5. Throwing Shade on Jane Jacobs

Phil Stanziola – New York World- Telegram and the Sun Newspaper Photograph Collection, Library of Congress

Much of the criticism directed at Co-op City was inspired by Jane Jacobs and her affirmation of traditional neighborhoods with low-rise rowhouses and vibrant street life. But Co-op City’s architect, Herman Jessor, was having none of it and stoutly defended tower-in-the-park development and urban renewal from a left-wing perspective.

Jessor, who earlier in his career helped to design a cooperative apartment complex featuring a hammer and sickle motif, wrote that “the “social fabric” so dear to the hearts of Jane Jacobs and her ilk does not exist. The people living in the miserable slums are not there by choice.”  He added that the “people have no ‘grass roots’ in these foul rookeries… …the only solution is large scale urban renewal, the bulldozer approach.”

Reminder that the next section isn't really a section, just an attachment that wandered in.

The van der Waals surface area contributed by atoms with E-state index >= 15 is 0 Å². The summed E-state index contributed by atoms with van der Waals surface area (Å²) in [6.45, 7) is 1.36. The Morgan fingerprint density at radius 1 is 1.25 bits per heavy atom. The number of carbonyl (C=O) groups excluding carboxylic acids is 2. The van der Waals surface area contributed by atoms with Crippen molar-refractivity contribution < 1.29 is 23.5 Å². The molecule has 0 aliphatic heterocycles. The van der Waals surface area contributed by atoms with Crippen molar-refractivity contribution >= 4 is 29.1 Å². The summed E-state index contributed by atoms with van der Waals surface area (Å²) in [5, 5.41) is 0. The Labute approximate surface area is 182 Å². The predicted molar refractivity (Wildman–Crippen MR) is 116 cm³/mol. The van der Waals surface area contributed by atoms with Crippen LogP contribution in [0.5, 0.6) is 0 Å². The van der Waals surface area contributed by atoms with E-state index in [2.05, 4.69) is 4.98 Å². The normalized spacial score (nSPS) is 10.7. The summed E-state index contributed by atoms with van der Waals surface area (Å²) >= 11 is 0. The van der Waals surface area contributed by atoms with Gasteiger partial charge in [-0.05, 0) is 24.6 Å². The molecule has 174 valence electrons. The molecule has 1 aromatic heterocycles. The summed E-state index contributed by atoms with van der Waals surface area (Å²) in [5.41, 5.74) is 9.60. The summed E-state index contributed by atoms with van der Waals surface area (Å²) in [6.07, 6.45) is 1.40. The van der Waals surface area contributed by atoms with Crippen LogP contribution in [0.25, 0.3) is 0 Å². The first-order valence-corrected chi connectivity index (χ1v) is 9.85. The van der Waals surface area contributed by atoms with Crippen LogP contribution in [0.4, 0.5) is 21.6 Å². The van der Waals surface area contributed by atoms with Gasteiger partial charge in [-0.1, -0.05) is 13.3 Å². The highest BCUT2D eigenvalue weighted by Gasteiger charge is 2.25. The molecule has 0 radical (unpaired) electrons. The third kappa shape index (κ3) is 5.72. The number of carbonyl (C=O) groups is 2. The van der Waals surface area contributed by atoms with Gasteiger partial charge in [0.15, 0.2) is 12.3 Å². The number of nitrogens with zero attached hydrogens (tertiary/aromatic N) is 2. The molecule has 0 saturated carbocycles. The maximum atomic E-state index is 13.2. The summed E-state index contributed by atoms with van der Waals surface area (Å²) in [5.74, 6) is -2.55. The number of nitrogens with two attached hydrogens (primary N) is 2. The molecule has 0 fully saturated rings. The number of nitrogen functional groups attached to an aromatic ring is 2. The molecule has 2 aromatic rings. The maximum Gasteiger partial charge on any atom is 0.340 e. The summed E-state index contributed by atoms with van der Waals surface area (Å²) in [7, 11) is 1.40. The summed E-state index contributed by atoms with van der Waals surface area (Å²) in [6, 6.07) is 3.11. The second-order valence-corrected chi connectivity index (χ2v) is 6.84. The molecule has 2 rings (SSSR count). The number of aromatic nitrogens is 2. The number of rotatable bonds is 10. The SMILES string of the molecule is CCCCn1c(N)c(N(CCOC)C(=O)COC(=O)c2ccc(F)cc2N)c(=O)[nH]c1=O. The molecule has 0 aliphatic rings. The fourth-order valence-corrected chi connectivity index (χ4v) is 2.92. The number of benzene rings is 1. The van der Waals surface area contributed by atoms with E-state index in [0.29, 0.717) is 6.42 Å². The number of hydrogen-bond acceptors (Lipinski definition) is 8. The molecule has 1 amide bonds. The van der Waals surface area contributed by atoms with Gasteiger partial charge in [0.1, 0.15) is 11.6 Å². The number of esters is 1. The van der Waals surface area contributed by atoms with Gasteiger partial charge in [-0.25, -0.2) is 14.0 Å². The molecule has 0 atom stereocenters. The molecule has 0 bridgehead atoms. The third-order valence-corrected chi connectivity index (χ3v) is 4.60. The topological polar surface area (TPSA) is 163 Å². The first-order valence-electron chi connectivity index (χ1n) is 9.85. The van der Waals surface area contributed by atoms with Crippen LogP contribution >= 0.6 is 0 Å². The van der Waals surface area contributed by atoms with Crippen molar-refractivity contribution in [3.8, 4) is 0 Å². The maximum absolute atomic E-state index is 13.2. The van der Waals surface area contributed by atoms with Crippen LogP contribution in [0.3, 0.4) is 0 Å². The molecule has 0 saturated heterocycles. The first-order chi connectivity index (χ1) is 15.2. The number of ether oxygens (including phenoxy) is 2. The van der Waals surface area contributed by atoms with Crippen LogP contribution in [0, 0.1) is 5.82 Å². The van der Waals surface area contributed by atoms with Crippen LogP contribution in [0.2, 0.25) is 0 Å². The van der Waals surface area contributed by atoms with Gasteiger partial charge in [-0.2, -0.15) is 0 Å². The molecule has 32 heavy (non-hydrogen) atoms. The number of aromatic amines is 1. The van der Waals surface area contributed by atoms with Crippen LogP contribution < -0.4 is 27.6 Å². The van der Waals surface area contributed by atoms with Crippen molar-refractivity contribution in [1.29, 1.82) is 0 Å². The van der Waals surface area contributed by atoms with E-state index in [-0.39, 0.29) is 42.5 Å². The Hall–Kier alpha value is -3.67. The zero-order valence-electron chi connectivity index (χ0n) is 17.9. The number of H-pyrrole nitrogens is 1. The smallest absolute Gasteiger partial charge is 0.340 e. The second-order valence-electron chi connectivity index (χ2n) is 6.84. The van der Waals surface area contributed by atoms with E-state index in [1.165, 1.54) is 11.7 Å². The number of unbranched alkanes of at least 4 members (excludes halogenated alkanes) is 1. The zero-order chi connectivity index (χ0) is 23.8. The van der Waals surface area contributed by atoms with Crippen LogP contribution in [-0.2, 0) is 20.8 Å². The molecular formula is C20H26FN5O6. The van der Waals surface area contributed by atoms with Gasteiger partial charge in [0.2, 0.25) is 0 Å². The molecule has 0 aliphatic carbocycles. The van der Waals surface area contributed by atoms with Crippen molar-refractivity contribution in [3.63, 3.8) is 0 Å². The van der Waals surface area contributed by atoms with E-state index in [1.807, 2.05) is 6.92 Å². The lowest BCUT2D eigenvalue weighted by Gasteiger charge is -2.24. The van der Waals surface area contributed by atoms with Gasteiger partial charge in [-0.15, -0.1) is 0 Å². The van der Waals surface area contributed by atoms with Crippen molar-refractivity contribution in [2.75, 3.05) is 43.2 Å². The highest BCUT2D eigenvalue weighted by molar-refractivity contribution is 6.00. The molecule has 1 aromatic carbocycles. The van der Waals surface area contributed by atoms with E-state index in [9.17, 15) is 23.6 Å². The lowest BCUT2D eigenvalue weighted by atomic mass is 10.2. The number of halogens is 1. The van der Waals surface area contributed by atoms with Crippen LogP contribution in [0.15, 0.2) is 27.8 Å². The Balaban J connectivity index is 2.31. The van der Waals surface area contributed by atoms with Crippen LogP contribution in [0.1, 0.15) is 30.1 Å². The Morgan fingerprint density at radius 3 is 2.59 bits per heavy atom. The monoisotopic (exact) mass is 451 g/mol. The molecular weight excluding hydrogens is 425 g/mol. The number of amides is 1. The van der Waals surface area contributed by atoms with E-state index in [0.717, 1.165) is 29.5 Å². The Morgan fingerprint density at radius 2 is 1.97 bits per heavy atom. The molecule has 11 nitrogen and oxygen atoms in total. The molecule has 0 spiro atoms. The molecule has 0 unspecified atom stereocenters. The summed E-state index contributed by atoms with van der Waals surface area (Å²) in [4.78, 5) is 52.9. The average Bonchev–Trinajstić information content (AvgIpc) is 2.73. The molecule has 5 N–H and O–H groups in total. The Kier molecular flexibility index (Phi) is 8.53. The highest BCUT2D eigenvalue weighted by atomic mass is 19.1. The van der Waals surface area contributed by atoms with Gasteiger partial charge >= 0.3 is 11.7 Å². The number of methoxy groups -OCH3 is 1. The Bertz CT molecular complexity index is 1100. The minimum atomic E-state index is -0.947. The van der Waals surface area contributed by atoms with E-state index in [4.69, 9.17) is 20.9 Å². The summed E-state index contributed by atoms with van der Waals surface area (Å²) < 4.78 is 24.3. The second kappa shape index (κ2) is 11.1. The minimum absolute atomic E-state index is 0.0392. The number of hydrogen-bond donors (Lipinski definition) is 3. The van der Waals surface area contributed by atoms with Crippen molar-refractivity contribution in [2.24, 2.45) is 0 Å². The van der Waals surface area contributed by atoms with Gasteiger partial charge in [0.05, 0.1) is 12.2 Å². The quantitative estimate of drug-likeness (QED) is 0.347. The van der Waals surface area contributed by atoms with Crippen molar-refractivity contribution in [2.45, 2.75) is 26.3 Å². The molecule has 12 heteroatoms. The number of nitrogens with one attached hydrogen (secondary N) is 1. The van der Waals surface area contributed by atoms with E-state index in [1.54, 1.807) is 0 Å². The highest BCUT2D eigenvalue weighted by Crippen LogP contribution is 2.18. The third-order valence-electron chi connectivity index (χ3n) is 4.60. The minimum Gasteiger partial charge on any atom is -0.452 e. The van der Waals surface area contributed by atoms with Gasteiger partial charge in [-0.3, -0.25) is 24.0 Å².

He argued that the city should demolish buildings in areas of the Bronx being vacated by residents moving to Co-op City and build more large scale housing projects. Lamenting that this did not happen, Jessor got in another jab at his nemesis, “Jane Jacobs will be happy – the ‘grass roots’ will not have been destroyed.”